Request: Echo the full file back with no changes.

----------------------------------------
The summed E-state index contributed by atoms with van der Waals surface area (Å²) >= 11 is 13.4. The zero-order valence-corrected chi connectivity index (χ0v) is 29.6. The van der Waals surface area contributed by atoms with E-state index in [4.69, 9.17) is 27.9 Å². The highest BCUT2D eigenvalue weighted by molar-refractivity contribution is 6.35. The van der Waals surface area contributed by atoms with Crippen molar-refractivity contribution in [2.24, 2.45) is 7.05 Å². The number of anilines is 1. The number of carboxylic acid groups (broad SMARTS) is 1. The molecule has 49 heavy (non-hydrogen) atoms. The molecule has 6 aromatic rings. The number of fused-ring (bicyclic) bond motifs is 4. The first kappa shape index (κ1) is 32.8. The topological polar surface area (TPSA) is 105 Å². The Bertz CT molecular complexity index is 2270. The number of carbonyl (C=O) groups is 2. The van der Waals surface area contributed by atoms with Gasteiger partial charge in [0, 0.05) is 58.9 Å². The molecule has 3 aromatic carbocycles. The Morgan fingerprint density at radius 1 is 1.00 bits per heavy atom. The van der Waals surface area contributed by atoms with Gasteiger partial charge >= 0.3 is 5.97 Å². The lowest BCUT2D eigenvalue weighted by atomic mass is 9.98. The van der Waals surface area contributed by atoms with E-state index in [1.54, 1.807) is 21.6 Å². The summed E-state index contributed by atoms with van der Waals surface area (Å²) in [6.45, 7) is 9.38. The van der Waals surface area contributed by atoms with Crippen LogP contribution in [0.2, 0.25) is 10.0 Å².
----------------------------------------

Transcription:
The summed E-state index contributed by atoms with van der Waals surface area (Å²) >= 11 is 13.4. The zero-order valence-corrected chi connectivity index (χ0v) is 29.6. The van der Waals surface area contributed by atoms with E-state index in [4.69, 9.17) is 27.9 Å². The highest BCUT2D eigenvalue weighted by molar-refractivity contribution is 6.35. The van der Waals surface area contributed by atoms with Crippen molar-refractivity contribution in [2.24, 2.45) is 7.05 Å². The number of anilines is 1. The number of carboxylic acid groups (broad SMARTS) is 1. The molecule has 49 heavy (non-hydrogen) atoms. The molecule has 6 aromatic rings. The number of fused-ring (bicyclic) bond motifs is 4. The first kappa shape index (κ1) is 32.8. The topological polar surface area (TPSA) is 105 Å². The Bertz CT molecular complexity index is 2270. The number of carbonyl (C=O) groups is 2. The van der Waals surface area contributed by atoms with Gasteiger partial charge in [0, 0.05) is 58.9 Å². The molecule has 3 aromatic carbocycles. The Morgan fingerprint density at radius 1 is 1.00 bits per heavy atom. The van der Waals surface area contributed by atoms with Gasteiger partial charge >= 0.3 is 5.97 Å². The lowest BCUT2D eigenvalue weighted by atomic mass is 9.98. The van der Waals surface area contributed by atoms with E-state index in [1.54, 1.807) is 21.6 Å². The summed E-state index contributed by atoms with van der Waals surface area (Å²) in [6.45, 7) is 9.38. The van der Waals surface area contributed by atoms with Crippen LogP contribution in [0.2, 0.25) is 10.0 Å².